Introduction: Build a Bird Kite

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Have you ever wondered how birds are able to fly or why kites soar so high? It can all be explained by science!

The four forces of flight are weight, lift, drag and thrust. These forces affect all flying things, including birds and kites! A force is a push or pull acting upon an object. Forces can help with flight, or make flight more difficult. Lift and Thrust are the forces that help flying things get off of the ground. Lift is a push upward and Thrust is a push forward. Kites get lift and thrust from strong winds that help push the kite upward into the sky. Birds get lift and thrust from flapping their wings and taking advantage of wind in a similar way to kites. The other forces of flight acting on objects are Weight and Drag. These forces pull objects down toward the ground (weight) and backward from the direction of flight (drag). In order for something to fly, whether it be a kite or a bird, its Lift and Thrust must be stronger than its Weight and Drag, kind of like a game of Tug-o-War!

Birds are able to overcome the forces of weight and drag when they fly because of special adaptations to their bodies. This means that their bodies have special differences from ours that help them fly. For example, birds have hollow bones, strong muscles, a beak instead of a jaw with teeth (much lighter), and a smooth body shape that reduces drag. The wings provide the force of lift, which is stronger the larger the wing is. Smaller-winged birds need to flap their wings faster to get the same amount of lift as those with larger wings. A bird’s feathers are also incredibly strong yet light, reducing the weight required to lift the bird off of the ground.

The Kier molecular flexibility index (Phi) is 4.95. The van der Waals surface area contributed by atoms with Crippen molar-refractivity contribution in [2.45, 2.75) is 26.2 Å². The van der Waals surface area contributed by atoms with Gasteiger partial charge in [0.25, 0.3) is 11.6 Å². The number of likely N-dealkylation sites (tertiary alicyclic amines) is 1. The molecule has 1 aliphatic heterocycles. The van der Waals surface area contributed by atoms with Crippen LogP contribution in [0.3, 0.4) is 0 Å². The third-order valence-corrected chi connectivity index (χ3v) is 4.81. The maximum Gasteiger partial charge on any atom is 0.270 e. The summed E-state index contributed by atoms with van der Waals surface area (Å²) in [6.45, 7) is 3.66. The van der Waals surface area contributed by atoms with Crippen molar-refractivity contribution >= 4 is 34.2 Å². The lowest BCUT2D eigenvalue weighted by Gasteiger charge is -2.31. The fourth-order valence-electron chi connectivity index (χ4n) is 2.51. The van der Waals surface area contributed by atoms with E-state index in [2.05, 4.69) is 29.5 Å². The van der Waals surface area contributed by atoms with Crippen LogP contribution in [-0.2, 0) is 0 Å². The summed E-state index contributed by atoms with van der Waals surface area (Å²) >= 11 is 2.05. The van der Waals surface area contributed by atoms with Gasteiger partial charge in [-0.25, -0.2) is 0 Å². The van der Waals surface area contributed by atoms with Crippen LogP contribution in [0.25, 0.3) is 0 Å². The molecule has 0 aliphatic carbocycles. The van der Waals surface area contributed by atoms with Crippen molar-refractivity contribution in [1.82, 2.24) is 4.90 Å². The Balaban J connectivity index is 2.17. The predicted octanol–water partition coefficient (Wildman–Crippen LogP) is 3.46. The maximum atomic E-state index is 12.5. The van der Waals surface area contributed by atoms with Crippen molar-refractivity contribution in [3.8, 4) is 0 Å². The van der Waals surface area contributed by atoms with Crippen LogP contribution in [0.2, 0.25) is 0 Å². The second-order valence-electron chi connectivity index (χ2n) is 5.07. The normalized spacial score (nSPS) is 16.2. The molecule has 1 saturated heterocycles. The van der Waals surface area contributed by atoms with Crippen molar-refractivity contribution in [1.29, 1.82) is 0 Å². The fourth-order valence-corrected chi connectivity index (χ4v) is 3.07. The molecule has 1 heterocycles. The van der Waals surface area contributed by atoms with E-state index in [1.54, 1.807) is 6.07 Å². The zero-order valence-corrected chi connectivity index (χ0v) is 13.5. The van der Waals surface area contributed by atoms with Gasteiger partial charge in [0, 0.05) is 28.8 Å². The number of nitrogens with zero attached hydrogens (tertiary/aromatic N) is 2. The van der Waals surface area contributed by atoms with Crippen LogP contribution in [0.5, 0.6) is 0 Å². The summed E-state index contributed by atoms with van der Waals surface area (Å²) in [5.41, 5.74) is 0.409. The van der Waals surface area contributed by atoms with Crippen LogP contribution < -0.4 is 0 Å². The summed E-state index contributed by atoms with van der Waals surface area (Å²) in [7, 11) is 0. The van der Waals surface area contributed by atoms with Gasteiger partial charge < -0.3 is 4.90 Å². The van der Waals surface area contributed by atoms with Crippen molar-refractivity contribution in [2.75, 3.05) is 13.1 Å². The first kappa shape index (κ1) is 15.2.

Today, we will be making flying bird kites that you can take outside and use to experiment with the forces of flight.


For this activity, you will need:

Two rectangular sheets of paper
a stapler
a glue stick
some string
either a hole puncher or a paper clip

Step 1: Fold Paper and Draw Eyes

Fold one of your papers in half as shown above and draw your bird’s eyes in one of the corners by the creased edge of the paper. Flip the paper over and draw another eye on the other side of the paper.

Step 2: Color Your Bird's Feathers

Open up the folded paper and color the inside.

One the kite is folded, these will be your bird’s feathers, so make them colorful!

Step 3: Fold and Staple Your Bird's Wings

This part may require some help from an adult!

Take the loose corners closest to the eyes and staple them to the creased edge of the paper, or the bird’s body, as shown above.

Step 4: Add a Beak

It’s not a bird without a beak! Draw a few different shapes on the edge of your scrap paper and choose a beak that fits your bird best. Color it, cut it out, and glue it onto your bird’s face.

Step 5: Make Some Tail Feathers

To make some tail feathers, place your hand on the edge of your paper and trace around your fingers. Color the feathers in, cut them out, fold them in half and glue them onto the back of your bird.

Step 6: Attach the String to Your Bird Kite

If you have a hole puncher, you can just punch a hole into your bird and tie your string through there. If you don’t have a hole puncher handy, use a paperclip to puncture a hole and tie the string to the paper clip as shown above!

Step 7: Take Your Bird Kite Outside for a Test Flight!

Take your bird outside and find a place with some space to run around a little. Think about the forces of flight, and how you can make your bird kite fly by increasing the lift and thrust to overcome weight and drag.

Here are a few things to try:

- Get a running start! If it isn’t a very windy day, you may need to create your own wind by running around a little

- Lift the kite up! Raise the kite above your head to give it a little lift